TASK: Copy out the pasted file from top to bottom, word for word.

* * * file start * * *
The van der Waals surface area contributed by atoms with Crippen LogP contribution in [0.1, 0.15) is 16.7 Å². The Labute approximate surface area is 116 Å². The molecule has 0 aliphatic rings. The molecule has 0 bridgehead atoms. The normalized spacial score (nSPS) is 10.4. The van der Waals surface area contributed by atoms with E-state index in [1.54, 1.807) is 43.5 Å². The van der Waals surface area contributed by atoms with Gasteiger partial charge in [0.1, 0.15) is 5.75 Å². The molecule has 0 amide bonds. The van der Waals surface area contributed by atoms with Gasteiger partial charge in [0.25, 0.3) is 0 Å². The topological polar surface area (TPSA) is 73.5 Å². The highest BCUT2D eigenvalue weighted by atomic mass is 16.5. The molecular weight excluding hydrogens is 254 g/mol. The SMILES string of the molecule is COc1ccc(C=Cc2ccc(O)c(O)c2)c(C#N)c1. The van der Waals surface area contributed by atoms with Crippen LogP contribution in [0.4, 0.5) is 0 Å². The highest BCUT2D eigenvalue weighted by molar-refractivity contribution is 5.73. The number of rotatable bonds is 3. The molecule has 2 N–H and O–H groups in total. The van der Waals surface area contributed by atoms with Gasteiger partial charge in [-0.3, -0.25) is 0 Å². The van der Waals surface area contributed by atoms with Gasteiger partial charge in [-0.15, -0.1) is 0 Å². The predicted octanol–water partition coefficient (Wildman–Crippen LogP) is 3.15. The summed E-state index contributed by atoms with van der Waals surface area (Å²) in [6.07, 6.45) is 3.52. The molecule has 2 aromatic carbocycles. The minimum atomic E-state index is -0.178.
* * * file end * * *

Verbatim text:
The van der Waals surface area contributed by atoms with Crippen LogP contribution in [0.1, 0.15) is 16.7 Å². The Labute approximate surface area is 116 Å². The molecule has 0 aliphatic rings. The molecule has 0 bridgehead atoms. The normalized spacial score (nSPS) is 10.4. The van der Waals surface area contributed by atoms with E-state index in [1.54, 1.807) is 43.5 Å². The van der Waals surface area contributed by atoms with Gasteiger partial charge in [0.1, 0.15) is 5.75 Å². The molecule has 0 amide bonds. The van der Waals surface area contributed by atoms with Gasteiger partial charge in [0.25, 0.3) is 0 Å². The topological polar surface area (TPSA) is 73.5 Å². The highest BCUT2D eigenvalue weighted by atomic mass is 16.5. The molecular weight excluding hydrogens is 254 g/mol. The SMILES string of the molecule is COc1ccc(C=Cc2ccc(O)c(O)c2)c(C#N)c1. The van der Waals surface area contributed by atoms with Crippen LogP contribution in [0.4, 0.5) is 0 Å². The highest BCUT2D eigenvalue weighted by molar-refractivity contribution is 5.73. The number of rotatable bonds is 3. The molecule has 2 N–H and O–H groups in total. The van der Waals surface area contributed by atoms with Gasteiger partial charge in [-0.3, -0.25) is 0 Å². The van der Waals surface area contributed by atoms with Gasteiger partial charge in [-0.15, -0.1) is 0 Å². The predicted octanol–water partition coefficient (Wildman–Crippen LogP) is 3.15. The summed E-state index contributed by atoms with van der Waals surface area (Å²) in [6.07, 6.45) is 3.52. The molecule has 2 aromatic carbocycles. The minimum atomic E-state index is -0.178.